Haggai’s Storm in a Pot is worth reading and it promises to not fail the intriguing and attractive title it has.
While reading this text, you don’t get the feeling of a patronising, self-absorbed preacher talking down at his congregation but of a forgiving preacher who realizes he is as vulnerable to weakness as a human as much as the reader.
The Illuminant has moral and didactic lessons. The poet is almost like a seer who is trying to align mankind with morality.
In this book, the corporate world is laid bare and stripped of its mysteries through the keen eyes of a resolute and resourceful observer. You’d be surprised at how much you are not maximizing your potentials in your career until you meet this book.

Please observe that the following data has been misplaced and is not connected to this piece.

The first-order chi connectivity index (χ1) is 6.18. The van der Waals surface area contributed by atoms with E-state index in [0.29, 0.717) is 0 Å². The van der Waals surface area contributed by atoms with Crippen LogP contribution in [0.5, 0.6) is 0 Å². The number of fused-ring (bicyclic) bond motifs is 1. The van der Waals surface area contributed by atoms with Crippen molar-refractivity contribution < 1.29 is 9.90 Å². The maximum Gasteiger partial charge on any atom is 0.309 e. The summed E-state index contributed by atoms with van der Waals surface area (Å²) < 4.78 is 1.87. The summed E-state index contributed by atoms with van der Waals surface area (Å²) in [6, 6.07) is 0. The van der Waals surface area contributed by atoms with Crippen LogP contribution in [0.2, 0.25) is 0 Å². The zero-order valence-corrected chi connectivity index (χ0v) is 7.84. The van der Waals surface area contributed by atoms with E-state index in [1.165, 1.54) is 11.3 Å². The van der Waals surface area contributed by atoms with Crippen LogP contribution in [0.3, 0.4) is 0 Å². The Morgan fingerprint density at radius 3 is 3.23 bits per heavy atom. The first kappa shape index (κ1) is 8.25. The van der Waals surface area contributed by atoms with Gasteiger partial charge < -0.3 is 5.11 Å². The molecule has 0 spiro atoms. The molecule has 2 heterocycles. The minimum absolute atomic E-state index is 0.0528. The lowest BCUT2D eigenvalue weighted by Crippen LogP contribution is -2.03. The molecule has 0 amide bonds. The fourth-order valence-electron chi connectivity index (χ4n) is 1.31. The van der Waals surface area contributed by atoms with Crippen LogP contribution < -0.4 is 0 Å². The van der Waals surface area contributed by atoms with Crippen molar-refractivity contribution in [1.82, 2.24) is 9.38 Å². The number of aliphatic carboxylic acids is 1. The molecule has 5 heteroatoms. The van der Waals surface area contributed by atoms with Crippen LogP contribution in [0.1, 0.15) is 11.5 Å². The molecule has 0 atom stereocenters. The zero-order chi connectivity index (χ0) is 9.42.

Okorie’s The Men That Couldn’t Love Me did a great job in torturing the reader, while creatively exploring a lover’s endless cycle of wanting despite not being wanted: imagine reading “I want you” in different languages and other words for about a thousand times.
A Boy’s Tears on Earth’s Tongue is a collection of timeless poems, masterfully written by a mind that is in alignment with existential and essentialist values of human experience
For me, in ‘I Burn Incenses before Sleep’, Ezenwa-Ohaeto reached a height of honesty, passion and vulnerability, one that flawlessly implements its didactics and has the power to affect people, things and systems that we hold on to religiously.